Orphaned in her teenage years, Elinore Pruitt Stewart was accustomed to independence. She found employment as a housekeeper for Mrs. Juliet Coney in Colorado after leaving a failed marriage in Oklahoma. In 1909, Elinore decided to seek a more permanent and reliable life for herself and her daughter, Jerrine. Following the advice of her employer and her priest, Elinore began looking for a position as a housekeeper for a homesteader. She accepted a position from Clyde Stewart and moved west to his property in Burntfork, Wyoming.
That May, she filed for a 160 acre homestead under the Homestead Act on a lot adjacent to Clyde’s. The two married shortly after. She recalled that first summer of work as “the busiest, happiest” she could remember. While the work was hard, it was labor she could “really enjoy.” Over the years, Elinore detailed her life and experiences in Wyoming in letters sent to her friend and previous employer, Mrs. Coney. This collection of letters was later published as a book. It heralded the merits of homesteading as a means for women to provide for themselves. Of women considering the possibility, Elinore wrote, “I feel like urging them every one to get out and file on land… It really requires less strength and labor to raise plenty to satisfy a large family than it does to go out to wash, with the added satisfaction of knowing that their job will not be lost to them if they care to keep it.” She was “very enthusiastic about women homesteading” as a source of autonomy and solution to poverty. In her eagerness for independence and ownership of land, Elinore delayed revealing her new husband to Mrs. Coney until nearly a year after the marriage took place.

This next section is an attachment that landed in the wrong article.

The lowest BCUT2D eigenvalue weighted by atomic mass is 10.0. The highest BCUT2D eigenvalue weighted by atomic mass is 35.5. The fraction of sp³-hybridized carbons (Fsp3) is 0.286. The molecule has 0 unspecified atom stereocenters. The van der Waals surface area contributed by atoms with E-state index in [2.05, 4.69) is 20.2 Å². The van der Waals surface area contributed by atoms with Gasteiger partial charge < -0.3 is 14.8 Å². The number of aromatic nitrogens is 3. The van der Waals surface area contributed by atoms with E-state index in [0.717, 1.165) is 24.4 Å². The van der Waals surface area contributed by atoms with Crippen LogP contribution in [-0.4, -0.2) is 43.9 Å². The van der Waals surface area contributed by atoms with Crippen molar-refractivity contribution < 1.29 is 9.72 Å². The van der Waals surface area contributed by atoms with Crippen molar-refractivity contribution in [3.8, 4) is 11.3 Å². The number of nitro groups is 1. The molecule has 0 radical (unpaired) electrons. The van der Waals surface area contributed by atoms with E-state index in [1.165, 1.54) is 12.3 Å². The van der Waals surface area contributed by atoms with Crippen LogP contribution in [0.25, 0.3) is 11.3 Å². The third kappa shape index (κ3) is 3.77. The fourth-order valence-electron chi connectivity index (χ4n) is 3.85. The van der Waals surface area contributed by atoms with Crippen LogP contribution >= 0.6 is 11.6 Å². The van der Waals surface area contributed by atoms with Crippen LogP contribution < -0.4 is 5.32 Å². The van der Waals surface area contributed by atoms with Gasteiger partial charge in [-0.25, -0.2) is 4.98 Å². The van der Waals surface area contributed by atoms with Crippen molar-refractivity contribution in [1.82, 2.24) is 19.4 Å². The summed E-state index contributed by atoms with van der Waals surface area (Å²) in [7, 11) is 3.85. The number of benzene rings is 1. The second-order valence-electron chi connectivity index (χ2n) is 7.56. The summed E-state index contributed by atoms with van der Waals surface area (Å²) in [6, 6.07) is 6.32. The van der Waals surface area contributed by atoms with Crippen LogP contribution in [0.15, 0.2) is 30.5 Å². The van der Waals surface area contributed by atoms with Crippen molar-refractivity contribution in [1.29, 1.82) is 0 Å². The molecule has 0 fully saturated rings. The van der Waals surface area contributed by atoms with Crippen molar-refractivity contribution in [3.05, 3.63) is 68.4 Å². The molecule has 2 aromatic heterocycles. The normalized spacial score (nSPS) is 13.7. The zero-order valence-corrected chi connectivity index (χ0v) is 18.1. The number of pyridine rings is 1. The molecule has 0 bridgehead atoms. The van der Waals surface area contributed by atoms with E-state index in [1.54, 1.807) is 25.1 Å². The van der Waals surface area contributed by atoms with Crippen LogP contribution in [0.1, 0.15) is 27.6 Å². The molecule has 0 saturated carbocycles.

Homestead law required that married women file jointly with their husbands or live separately. Elinore had to relinquish her claim to her mother-in-law in 1912 to avoid losing it completely. She and Clyde later bought the property back once the deed had been acquired. Together they had five children, three of whom survived to adulthood. The family wintered in Boulder, Colorado so their children could attend school there. The remaining months were spent on the ranch, gardening, haying, and caring for livestock.
In addition to the hard labor, Elinore’s letters described trips with her children or into the mountains. On one such occasion, “after working so hard and so steadily,” she got away by dawn and had a “glorious day” riding in the hills with Jerrine. The publication of her letters brought some notoriety and time was also spent entertaining visitors who came to meet the confident and optimistic woman homesteader.
Elinore spent her life working and improving the Stewart homestead until her death in 1933. She died of a blood clot to the brain after a surgery following several bouts of serious illness in the years leading to her death. She was buried in Burntfork Pioneer Cemetery, leaving both a historic and a literary legacy that preserves her memory as a successful female homesteader in the American West.
The ranch continued to be operated by Clyde and their sons until it was leased in 1940 and then sold. The site is now included on the National Register of Historic Places. The homestead building still remains at its original site, although in a much dilapidated condition. There are no current plans to preserve or restore it.